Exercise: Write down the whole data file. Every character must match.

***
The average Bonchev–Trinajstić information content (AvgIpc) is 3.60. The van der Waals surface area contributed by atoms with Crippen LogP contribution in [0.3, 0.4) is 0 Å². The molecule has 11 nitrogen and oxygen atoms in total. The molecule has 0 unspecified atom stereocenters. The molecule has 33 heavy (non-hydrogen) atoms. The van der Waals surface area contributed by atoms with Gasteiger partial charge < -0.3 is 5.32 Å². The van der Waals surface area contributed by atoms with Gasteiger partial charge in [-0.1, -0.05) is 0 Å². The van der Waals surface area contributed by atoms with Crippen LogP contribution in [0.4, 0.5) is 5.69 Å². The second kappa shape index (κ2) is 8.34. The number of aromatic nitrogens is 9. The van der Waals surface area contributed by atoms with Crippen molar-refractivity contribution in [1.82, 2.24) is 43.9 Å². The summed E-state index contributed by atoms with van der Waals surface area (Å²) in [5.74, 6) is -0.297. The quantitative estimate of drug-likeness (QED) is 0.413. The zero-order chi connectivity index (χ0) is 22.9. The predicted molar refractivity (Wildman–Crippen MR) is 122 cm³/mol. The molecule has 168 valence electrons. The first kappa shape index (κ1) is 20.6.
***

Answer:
The average Bonchev–Trinajstić information content (AvgIpc) is 3.60. The van der Waals surface area contributed by atoms with Crippen LogP contribution in [0.3, 0.4) is 0 Å². The molecule has 11 nitrogen and oxygen atoms in total. The molecule has 0 unspecified atom stereocenters. The molecule has 33 heavy (non-hydrogen) atoms. The van der Waals surface area contributed by atoms with Gasteiger partial charge < -0.3 is 5.32 Å². The van der Waals surface area contributed by atoms with Gasteiger partial charge in [-0.1, -0.05) is 0 Å². The van der Waals surface area contributed by atoms with Crippen LogP contribution in [0.4, 0.5) is 5.69 Å². The second kappa shape index (κ2) is 8.34. The number of aromatic nitrogens is 9. The van der Waals surface area contributed by atoms with Crippen molar-refractivity contribution in [1.82, 2.24) is 43.9 Å². The summed E-state index contributed by atoms with van der Waals surface area (Å²) in [5.74, 6) is -0.297. The quantitative estimate of drug-likeness (QED) is 0.413. The zero-order chi connectivity index (χ0) is 22.9. The predicted molar refractivity (Wildman–Crippen MR) is 122 cm³/mol. The molecule has 168 valence electrons. The first kappa shape index (κ1) is 20.6.